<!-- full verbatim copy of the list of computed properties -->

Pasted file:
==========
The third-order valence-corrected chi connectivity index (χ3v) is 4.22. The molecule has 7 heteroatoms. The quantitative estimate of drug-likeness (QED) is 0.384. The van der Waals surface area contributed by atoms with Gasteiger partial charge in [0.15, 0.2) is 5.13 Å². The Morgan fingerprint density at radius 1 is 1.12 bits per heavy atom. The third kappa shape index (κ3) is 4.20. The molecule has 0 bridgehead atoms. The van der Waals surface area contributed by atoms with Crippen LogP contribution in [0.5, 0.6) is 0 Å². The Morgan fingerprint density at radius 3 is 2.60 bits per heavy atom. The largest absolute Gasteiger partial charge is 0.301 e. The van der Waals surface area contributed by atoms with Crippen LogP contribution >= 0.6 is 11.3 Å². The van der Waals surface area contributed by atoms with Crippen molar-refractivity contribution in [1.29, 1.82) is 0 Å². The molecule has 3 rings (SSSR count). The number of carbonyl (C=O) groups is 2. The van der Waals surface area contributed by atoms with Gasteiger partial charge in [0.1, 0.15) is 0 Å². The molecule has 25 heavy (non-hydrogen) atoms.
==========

The third-order valence-corrected chi connectivity index (χ3v) is 4.22. The molecule has 7 heteroatoms. The quantitative estimate of drug-likeness (QED) is 0.384. The van der Waals surface area contributed by atoms with Gasteiger partial charge in [0.15, 0.2) is 5.13 Å². The Morgan fingerprint density at radius 1 is 1.12 bits per heavy atom. The third kappa shape index (κ3) is 4.20. The molecule has 0 bridgehead atoms. The van der Waals surface area contributed by atoms with Crippen LogP contribution in [0.5, 0.6) is 0 Å². The Morgan fingerprint density at radius 3 is 2.60 bits per heavy atom. The largest absolute Gasteiger partial charge is 0.301 e. The van der Waals surface area contributed by atoms with Crippen LogP contribution >= 0.6 is 11.3 Å². The van der Waals surface area contributed by atoms with Crippen molar-refractivity contribution in [1.29, 1.82) is 0 Å². The molecule has 3 rings (SSSR count). The number of carbonyl (C=O) groups is 2. The van der Waals surface area contributed by atoms with Gasteiger partial charge in [0.1, 0.15) is 0 Å². The molecule has 25 heavy (non-hydrogen) atoms.